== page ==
Oil majors and the world of utilities

 By Nicholas Newman

Facing the prospect of a 25 percent increase in global electricity consumption, with bigger roles for gas, renewable power, and electric vehicles gradually replacing petrol and diesel, big oil companies are now diversifying into Europe’s power sector…

BP, Eni, Shell, Statoil and Total are taking steps to compete in Europe’s power sector, a market that has seen little real competition for decades. This is a move that should be welcomed by electricity consumers.

Why the interest?

Growing interest in power generation and delivery owes much to big oil company’s need to find new customers, as peak oil is forecast to arrive as early as the late 2030s by BP’s Energy Outlook 2018. The rate of increase in demand for oil is already beginning to slow as energy efficiency takes hold, renewable energy increases its market penetration and electric vehicles (EV) increase from around 3 million today. The falling cost of wind, solar and energy storage together with international commitment to cut greenhouse gases is turning renewable energy investment into a normal commercial proposition. Indeed, investment into fossil fuels is losing its luster to renewable energy, as seen by investors such as the New York Pension Fund, World Bank and Norway’s $1 trillion sovereign wealth fund announce planned divestments in fossil fuels.

Examples of Power Generation Investment

A few examples of recent investment in Europe’s power sector are outlined below, starting with Royal Dutch Shell with the highest presence in Europe’s power markets.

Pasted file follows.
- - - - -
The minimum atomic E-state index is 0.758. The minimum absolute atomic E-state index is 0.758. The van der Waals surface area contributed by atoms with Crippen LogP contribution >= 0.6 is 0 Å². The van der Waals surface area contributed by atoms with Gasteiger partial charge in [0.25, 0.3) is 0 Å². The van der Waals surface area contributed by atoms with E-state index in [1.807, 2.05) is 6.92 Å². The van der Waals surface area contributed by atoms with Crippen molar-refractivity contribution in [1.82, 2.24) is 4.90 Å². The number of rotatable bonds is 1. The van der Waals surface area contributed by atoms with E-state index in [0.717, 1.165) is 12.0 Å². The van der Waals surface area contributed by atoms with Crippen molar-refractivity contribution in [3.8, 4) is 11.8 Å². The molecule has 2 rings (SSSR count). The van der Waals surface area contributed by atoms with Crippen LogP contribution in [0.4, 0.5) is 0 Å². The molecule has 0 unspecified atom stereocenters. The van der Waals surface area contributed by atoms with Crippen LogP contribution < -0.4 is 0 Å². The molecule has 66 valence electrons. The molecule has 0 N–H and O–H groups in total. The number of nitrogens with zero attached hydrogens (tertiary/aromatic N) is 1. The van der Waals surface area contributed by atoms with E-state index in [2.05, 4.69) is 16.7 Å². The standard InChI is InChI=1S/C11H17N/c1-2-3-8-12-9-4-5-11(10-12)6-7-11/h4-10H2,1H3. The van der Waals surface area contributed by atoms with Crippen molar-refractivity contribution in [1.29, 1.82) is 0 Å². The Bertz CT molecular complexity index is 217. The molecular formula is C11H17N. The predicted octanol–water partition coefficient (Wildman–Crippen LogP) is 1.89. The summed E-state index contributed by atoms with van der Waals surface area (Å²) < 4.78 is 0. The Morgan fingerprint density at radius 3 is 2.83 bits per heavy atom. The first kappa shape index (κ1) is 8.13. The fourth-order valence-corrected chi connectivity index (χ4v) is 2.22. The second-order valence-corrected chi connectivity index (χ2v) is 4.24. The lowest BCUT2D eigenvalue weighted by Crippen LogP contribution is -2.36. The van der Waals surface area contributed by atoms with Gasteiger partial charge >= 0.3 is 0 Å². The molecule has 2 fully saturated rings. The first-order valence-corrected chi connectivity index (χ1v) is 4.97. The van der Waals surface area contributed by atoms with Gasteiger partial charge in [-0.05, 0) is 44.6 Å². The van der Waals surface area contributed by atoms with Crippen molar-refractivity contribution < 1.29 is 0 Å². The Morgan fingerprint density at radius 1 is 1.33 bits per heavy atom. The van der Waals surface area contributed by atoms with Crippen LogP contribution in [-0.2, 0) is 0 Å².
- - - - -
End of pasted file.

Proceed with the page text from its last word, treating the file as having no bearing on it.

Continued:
Royal Dutch Shell
Present in 14 of Europe’s power markets, Shell Energy Europe is continuing its market penetration into renewable power by way of a series of acquisitions. It already offtakes renewable power from wind farms and solar parks in Great Britain and mainland Europe but has increased its presence with the $217 million purchase of a 44 percent stake in Silicon Ranch Corporation, which operates solar and wind farms across the U.S. The company has also acquired a 20 percent share in the 731.5 MW Borssele offshore wind farm off the Dutch coast. In anticipation of growth in charge cards Shell recently bought New Motion, which operates more than 30,000 private electric charge points for homes and businesses in the Netherlands, Germany, France and the U.K. as well as access to some 50,000 public charge points across 25 European countries, serving more than 100,000 registered charge cards.

New Motion's EV charge point (

However, last year Shell acquired First Utility, the U.K.’s seventh-largest power provider with 825,000 customers for £240 million. This acquisition marks Shell’s debut as an established power provider and competitor to the country’s largest power providers, Centrica and Scottish and Southern Electricity. The purchase also marks entry into the German household energy sector in which First Utility operates under a licensing agreement signed in 2015.
These acquisitions form an essential ingredient in Shell’s commitment to invest between $1 billion to $2 billion a year until 2020 in “new energy” of which some 80 percent would be channeled into the power sector.